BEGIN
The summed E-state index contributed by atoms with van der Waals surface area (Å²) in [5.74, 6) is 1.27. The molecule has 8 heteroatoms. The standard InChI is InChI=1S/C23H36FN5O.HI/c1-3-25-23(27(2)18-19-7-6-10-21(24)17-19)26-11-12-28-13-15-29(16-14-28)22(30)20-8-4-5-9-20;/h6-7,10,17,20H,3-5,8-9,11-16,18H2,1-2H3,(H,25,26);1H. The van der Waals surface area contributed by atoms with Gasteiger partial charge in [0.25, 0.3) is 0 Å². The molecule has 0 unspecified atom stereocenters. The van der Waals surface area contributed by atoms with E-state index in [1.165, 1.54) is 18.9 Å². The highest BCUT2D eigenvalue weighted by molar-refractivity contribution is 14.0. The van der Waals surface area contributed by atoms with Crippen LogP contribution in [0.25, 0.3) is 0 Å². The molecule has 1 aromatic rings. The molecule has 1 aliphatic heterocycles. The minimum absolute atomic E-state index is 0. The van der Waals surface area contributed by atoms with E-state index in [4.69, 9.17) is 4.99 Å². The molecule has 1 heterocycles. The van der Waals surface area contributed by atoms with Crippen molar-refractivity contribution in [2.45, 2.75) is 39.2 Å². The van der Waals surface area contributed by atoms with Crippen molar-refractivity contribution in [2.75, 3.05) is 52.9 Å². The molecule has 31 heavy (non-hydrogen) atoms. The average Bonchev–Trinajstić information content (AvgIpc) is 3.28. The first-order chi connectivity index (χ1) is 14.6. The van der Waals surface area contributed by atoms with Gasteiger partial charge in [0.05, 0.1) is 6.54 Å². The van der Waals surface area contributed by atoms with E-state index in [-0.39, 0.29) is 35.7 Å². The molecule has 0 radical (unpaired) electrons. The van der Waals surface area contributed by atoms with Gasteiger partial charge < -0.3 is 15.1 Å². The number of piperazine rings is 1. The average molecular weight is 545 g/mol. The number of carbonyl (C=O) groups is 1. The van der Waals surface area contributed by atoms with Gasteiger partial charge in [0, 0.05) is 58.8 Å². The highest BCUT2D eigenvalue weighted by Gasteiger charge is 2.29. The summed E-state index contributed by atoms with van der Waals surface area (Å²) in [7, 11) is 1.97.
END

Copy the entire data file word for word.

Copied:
The summed E-state index contributed by atoms with van der Waals surface area (Å²) in [5.74, 6) is 1.27. The molecule has 8 heteroatoms. The standard InChI is InChI=1S/C23H36FN5O.HI/c1-3-25-23(27(2)18-19-7-6-10-21(24)17-19)26-11-12-28-13-15-29(16-14-28)22(30)20-8-4-5-9-20;/h6-7,10,17,20H,3-5,8-9,11-16,18H2,1-2H3,(H,25,26);1H. The van der Waals surface area contributed by atoms with Gasteiger partial charge in [0.25, 0.3) is 0 Å². The molecule has 0 unspecified atom stereocenters. The van der Waals surface area contributed by atoms with E-state index in [1.165, 1.54) is 18.9 Å². The highest BCUT2D eigenvalue weighted by molar-refractivity contribution is 14.0. The van der Waals surface area contributed by atoms with Crippen LogP contribution in [0.25, 0.3) is 0 Å². The molecule has 1 aromatic rings. The molecule has 1 aliphatic heterocycles. The minimum absolute atomic E-state index is 0. The van der Waals surface area contributed by atoms with E-state index in [4.69, 9.17) is 4.99 Å². The molecule has 1 heterocycles. The van der Waals surface area contributed by atoms with Crippen molar-refractivity contribution in [2.45, 2.75) is 39.2 Å². The van der Waals surface area contributed by atoms with Crippen molar-refractivity contribution in [2.75, 3.05) is 52.9 Å². The molecule has 31 heavy (non-hydrogen) atoms. The average Bonchev–Trinajstić information content (AvgIpc) is 3.28. The first-order chi connectivity index (χ1) is 14.6. The van der Waals surface area contributed by atoms with Gasteiger partial charge in [0.05, 0.1) is 6.54 Å². The van der Waals surface area contributed by atoms with E-state index in [-0.39, 0.29) is 35.7 Å². The molecule has 0 radical (unpaired) electrons. The van der Waals surface area contributed by atoms with Gasteiger partial charge < -0.3 is 15.1 Å². The number of piperazine rings is 1. The average molecular weight is 545 g/mol. The number of carbonyl (C=O) groups is 1. The van der Waals surface area contributed by atoms with Gasteiger partial charge in [0, 0.05) is 58.8 Å². The highest BCUT2D eigenvalue weighted by Gasteiger charge is 2.29. The summed E-state index contributed by atoms with van der Waals surface area (Å²) in [7, 11) is 1.97.